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Heroic military dog receives prestigious award

A British Military Working Dog (MWD) who helped save the lives of troops in Afghanistan has received the prestigious PDSA Dickin Medal – the animal equivalent of the Victoria Cross.

Mali, a Belgian Malinois, has been recognised for his heroic actions during a highly sensitive military operation in 2012, where he assisted an assault force in securing a key enemy stronghold.

The medal was presented by the UK’s leading veterinary charity, PDSA. A presentation ceremony, held at The People’s Palace, London, was attended by Mali and his current handler, Corporal Daniel Hatley.

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Mali’s ‘awesome ability and determination’ were praised by PDSA Director General, Jan McLoughlin, who declared the dog ‘an incredibly worthy recipient’ of the medal.

Eight-year-old Mali, who is attached to the Royal Army Veterinary Corps (RAVC), is trained to sniff out explosives and detect insurgents. His expertise during one particular operation was vital in helping the UK forces and its allies secure a key enemy stronghold amid sustained fire.

 

Commenting on Mali’s PDSA Dickin Medal, the charity’s Director General, Jan McLoughlin, said: “Mali has displayed a truly awesome ability and determination to seek out explosives and insurgents during a key operation. To achieve this while exposed to close combat and such intense enemy attack, makes him an incredibly worthy recipient of the PDSA Dickin Medal. It is even more poignant that we were able to make Mali’s award today on our charity’s 100th birthday.”

Corporal (Cpl) Daniel Hatley trained Mali as a puppy before he was deployed to Afghanistan to work with another handler, whose identity cannot be revealed for security reasons. Cpl Hatley and Mali are now reunited to work together again, based at the Defence Animal Centre in Melton Mowbray.

Commenting on Mali’s honour, he said: “I am extremely proud of Mali. The way he conducted himself when it mattered most enabled my colleagues to achieve success in close combat. Being awarded the PDSA Dickin Medal recognises Mali’s vital role within the force that day.”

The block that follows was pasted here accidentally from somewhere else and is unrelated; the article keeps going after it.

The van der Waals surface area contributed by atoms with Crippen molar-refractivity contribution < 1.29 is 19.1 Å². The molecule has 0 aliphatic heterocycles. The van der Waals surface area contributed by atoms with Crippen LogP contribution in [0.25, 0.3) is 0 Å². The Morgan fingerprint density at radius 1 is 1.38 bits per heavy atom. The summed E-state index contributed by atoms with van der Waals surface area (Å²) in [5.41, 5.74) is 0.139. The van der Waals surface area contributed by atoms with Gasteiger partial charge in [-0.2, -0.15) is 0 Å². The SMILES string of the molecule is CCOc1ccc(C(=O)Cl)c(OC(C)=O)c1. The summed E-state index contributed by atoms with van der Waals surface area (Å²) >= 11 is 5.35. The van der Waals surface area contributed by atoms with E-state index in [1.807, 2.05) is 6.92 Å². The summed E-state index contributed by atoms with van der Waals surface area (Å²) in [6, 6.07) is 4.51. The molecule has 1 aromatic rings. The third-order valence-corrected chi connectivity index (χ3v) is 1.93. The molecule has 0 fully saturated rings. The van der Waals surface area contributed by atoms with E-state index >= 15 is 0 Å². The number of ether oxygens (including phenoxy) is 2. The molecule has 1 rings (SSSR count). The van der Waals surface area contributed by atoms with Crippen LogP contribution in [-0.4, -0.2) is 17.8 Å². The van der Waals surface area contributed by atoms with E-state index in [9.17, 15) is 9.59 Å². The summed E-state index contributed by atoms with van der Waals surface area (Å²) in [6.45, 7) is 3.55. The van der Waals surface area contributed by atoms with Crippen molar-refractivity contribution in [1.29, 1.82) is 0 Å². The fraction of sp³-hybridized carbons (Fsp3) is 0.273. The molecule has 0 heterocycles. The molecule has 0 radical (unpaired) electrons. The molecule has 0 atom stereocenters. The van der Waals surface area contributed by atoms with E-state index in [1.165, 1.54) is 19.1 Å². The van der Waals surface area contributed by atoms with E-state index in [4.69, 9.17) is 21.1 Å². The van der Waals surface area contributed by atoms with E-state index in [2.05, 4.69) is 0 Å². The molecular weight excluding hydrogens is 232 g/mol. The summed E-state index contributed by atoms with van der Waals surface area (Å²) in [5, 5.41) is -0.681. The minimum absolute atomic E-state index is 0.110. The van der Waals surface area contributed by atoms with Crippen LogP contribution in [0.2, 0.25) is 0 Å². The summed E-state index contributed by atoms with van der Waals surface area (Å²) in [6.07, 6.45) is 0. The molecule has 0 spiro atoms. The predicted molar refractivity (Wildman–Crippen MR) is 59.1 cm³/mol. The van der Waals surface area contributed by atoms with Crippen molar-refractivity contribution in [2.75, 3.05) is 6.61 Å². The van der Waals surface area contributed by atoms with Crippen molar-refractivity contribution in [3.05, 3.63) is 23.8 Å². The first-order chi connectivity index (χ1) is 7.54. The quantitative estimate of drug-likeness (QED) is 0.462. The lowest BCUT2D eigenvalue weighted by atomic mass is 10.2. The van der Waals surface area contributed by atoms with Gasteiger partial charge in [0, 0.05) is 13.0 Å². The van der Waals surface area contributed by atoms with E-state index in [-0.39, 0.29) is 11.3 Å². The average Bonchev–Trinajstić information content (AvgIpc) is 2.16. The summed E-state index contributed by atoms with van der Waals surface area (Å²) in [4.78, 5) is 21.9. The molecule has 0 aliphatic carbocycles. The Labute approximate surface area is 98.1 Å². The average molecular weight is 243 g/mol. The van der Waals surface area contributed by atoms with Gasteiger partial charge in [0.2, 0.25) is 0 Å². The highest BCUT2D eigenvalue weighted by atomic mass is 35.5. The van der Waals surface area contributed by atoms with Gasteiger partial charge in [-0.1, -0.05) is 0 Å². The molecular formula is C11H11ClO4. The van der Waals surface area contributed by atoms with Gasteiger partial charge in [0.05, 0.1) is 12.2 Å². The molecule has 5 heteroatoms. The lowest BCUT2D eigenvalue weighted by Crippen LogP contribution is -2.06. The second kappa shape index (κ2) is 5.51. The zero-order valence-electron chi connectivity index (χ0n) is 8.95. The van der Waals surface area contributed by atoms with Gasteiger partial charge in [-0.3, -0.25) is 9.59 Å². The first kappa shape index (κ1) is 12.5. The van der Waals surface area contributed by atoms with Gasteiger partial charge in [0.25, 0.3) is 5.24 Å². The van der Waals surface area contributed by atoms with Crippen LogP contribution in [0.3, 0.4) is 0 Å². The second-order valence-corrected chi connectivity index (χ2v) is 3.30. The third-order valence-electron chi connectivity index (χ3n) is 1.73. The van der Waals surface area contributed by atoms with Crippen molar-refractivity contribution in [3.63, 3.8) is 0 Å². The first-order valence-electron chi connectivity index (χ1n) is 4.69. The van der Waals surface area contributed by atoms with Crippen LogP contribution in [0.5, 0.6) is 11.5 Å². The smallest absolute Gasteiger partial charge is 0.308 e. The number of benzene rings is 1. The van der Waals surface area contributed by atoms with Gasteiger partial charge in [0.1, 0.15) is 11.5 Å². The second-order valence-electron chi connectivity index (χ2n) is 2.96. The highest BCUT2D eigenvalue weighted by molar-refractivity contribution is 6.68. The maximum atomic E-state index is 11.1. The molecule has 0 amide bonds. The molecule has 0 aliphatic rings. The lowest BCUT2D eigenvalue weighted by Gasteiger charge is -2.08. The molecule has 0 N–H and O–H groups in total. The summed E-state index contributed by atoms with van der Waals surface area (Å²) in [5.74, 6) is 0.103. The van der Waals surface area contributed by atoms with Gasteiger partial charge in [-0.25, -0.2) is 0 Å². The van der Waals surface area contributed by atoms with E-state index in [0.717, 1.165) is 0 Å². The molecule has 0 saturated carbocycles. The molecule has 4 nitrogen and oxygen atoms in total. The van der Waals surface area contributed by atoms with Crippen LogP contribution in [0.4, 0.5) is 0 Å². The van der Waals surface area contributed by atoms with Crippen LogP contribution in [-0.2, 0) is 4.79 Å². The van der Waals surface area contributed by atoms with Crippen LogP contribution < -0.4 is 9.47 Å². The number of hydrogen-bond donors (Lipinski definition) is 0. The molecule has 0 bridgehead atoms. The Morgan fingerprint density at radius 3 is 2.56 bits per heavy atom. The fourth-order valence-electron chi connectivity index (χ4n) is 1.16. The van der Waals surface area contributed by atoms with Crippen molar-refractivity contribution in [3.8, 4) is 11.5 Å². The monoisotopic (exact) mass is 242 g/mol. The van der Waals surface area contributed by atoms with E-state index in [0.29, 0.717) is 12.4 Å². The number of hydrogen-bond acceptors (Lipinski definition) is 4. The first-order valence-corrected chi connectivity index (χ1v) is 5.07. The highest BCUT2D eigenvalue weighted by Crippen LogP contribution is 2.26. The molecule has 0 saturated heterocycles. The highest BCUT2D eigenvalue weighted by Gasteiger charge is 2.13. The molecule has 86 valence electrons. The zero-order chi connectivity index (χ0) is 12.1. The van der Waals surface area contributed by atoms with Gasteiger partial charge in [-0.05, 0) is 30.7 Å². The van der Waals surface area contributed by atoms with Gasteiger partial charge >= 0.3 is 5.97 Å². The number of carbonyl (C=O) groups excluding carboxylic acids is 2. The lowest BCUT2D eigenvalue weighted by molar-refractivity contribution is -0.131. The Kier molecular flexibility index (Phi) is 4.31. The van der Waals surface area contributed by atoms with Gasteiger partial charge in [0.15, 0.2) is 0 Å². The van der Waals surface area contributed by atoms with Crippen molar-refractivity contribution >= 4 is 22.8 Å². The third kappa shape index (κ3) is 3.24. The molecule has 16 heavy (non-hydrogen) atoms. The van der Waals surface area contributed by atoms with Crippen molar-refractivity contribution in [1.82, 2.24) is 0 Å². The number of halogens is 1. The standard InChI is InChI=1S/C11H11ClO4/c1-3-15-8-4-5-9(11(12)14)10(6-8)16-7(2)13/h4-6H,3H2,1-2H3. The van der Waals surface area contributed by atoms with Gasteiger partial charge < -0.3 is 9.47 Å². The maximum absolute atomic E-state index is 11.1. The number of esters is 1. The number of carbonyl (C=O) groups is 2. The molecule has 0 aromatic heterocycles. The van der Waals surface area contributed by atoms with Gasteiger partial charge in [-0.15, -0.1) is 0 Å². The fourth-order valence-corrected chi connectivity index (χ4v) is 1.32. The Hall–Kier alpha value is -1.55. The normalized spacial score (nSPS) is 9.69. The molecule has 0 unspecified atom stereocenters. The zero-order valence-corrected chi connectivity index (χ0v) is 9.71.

Lieutenant Colonel Abby DuBaree from the Royal Army Veterinary Corps said: “Mali’s PDSA Dickin Medal is extremely well deserved. Stories like Mali’s are sobering to read and help to demonstrate the key role that animals continue to play in our armed forces.

“Mali joins our distinguished roll of honour for Royal Army Veterinary Corps animals who have received the PDSA Dickin Medal. We are exceptionally proud of him. That this medal has also been bestowed by PDSA on the charity’s 100th birthday makes this honour even more special.”

Brigadier Roly Walker, Head Army Strategy and Colonel Commandant of the Royal Army Veterinary Corps (RAVC) said: “As long as we’ve had soldiers, we’ve had animals; and I think we always will have them.

“Today’s award of a PDSA Dickin Medal to Mali recognises this unique bond. It comes as the Royal Army Veterinary Corps prepares to mark the centenary anniversary of its Royal Charter, a reflection of the historic service and heroism of military working animals and their handlers in war.

“The medal also recognises the tremendous innovations the Corps has made in selecting already high-performing animals and then using cutting edge technology to enhance their working abilities. The result is world-class combat teaming between human, animal and technology, with each part augmenting the inherent abilities of the other. This sort of sophisticated teaming is essential to us being combat ready and able to meet the constantly shifting challenges we face, whether on operations overseas or here in the UK.”

 

 

 

 

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